Julie Seedorf: Making new friends, reconnecting with old
Something About Nothing by Julie Seedorf
Jean-Baptiste Alphonse Karr once said, “The more things change, the more they stay the same.”
I find that to be true in different venues in life, especially with old friends.
We make friends in our childhood, in our teenage years, in our adult years, throughout middle age and even during our sunset years. Our interaction with even our best friends from early in our life changes as we go through life. We grow up, move, are busy raising children or go on to jobs that take us in different directions. We stay friends and settle for those moments of Christmas cards and chance meetings to connect. Perhaps our personalities changed because of experiences which impacted our friendships.
There are those friends whom we don’t see for years, but we take up where we left off immediately upon meeting them again — the years falling away. And then there are new friends who are really old acquaintances, with which we connect with in our later years, who become good friends.
At this time in my life I feel I am coming back to some of my beginnings. I have reconnected with best friends from grade school and high school. It is easier to stay in each other’s lives because of technology.
My husband and I play trivia on Tuesday night. I have mentioned that before, but what I didn’t mention was our reconnecting with old friends who were an important part of our early lives. I call it karma that life has taken us around in this circle.
Enter my friend from Wisconsin who called and suggested dinner. We met for the first time in years. She pushed me many years ago into my first date with the man that became my husband. At dinner that night she persuaded me to join her playing trivia at our local Legion. I must admit I was scared. I am not the person who remembers history, etc. I was surprised when I felt right at home with the team we joined.
One man was the usher in our wedding. Well … let’s put it this way, he was supposed to be the usher in our wedding. It’s a long story. Another player was my neighbor from my childhood. We spent many nights playing kick the can and spying on our neighbors to see what was going on in their garage. Should I mention bank robber? We had wild imaginations.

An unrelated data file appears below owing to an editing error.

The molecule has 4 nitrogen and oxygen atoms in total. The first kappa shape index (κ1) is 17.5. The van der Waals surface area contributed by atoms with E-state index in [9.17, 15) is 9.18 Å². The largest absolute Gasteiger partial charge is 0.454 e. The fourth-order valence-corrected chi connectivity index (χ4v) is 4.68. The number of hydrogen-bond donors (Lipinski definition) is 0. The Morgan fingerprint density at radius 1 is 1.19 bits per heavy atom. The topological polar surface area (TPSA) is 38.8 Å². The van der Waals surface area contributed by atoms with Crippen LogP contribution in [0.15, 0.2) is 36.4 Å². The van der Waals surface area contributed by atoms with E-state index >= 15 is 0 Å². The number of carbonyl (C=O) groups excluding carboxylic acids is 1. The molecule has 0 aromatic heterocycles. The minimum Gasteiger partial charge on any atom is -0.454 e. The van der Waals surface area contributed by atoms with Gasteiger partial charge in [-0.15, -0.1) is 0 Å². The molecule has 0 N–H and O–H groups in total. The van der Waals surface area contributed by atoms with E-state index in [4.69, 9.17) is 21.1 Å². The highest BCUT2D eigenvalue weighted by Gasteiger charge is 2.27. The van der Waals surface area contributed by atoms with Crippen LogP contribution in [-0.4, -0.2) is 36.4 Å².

One of our quick trivia minds is a friend from our bartending years. We were bartenders together. I loved that job and the people I worked with, especially this person. Further down the table is a woman I shared my high school years with. We weren’t good friends in high school but now we are coming together in a new, fun adult friendship.
The nice thing about a new friendship with an old friend is we do share memories of a time in our life that was special to us.
There are other friends in our trivia group. Some we have had contact with during the latter years and others are brand new friends. But I feel we have come full circle and have come home to a time where we enjoyed life and enjoyed those friendships with people from our past.
One of the things I marvel at the most is that I can be stupid with these friends when it comes to trivia, and I am not made to feel that stupidity. Wouldn’t it be great if we offered that freedom every day to those we spend our lives with?
Our group is a mishmash of intellect. We have farmers, a nurse, a counselor, a couple of office managers, an author, a service manager, a dental tech, plus others and also those who drop in to join us from time to time. It is always a surprise to see what former members come back and offer us their wisdom.
We have all changed over the years. Our lives took us in opposite directions. We all experienced good times and bad times that shaped who we are over the years. The more things changed (us), the more they stayed the same (friendship).
Our bodies may change, our circumstances may spin out of control, but the caring you feel for someone who was important in your life stays there forever, waiting to be rekindled at the right time in your life.
Here is a little trivia for you today. Who said, “Remember that the most valuable antiques are dear old friends?”
I can identify with being an antique, because a ruler that had my dad’s shoe store logo on it that I used in third grade — autographed with my name — was found in an antique store in Iowa.
I am officially an antique and I am enjoying my time with other antiques.
Definition of an antique: “A collectible having a high value because of considerable age.”
Wells resident Julie Seedorf’s column appears every Monday. Send email to her at email@example.com.
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